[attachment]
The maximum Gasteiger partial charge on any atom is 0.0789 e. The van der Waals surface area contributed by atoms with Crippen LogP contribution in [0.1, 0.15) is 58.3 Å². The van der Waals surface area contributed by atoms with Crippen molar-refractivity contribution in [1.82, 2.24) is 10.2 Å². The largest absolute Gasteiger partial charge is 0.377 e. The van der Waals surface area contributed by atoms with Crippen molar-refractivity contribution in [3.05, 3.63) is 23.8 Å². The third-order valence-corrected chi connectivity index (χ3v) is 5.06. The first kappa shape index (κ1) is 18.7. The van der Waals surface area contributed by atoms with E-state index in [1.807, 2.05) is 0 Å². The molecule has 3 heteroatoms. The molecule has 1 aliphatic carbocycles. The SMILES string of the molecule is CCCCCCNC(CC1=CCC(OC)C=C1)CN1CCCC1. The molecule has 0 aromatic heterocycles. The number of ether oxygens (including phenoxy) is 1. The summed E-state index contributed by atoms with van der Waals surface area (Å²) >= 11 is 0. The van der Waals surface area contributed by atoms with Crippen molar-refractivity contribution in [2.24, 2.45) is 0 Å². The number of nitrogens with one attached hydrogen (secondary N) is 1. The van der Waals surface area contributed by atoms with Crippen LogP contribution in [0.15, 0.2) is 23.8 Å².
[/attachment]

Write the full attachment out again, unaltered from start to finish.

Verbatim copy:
The maximum Gasteiger partial charge on any atom is 0.0789 e. The van der Waals surface area contributed by atoms with Crippen LogP contribution in [0.1, 0.15) is 58.3 Å². The van der Waals surface area contributed by atoms with Crippen molar-refractivity contribution in [1.82, 2.24) is 10.2 Å². The largest absolute Gasteiger partial charge is 0.377 e. The van der Waals surface area contributed by atoms with Crippen molar-refractivity contribution in [3.05, 3.63) is 23.8 Å². The third-order valence-corrected chi connectivity index (χ3v) is 5.06. The first kappa shape index (κ1) is 18.7. The van der Waals surface area contributed by atoms with E-state index in [1.807, 2.05) is 0 Å². The molecule has 3 heteroatoms. The molecule has 1 aliphatic carbocycles. The SMILES string of the molecule is CCCCCCNC(CC1=CCC(OC)C=C1)CN1CCCC1. The molecule has 0 aromatic heterocycles. The number of ether oxygens (including phenoxy) is 1. The summed E-state index contributed by atoms with van der Waals surface area (Å²) >= 11 is 0. The van der Waals surface area contributed by atoms with Crippen molar-refractivity contribution in [2.24, 2.45) is 0 Å². The number of nitrogens with one attached hydrogen (secondary N) is 1. The van der Waals surface area contributed by atoms with Crippen LogP contribution in [0.15, 0.2) is 23.8 Å².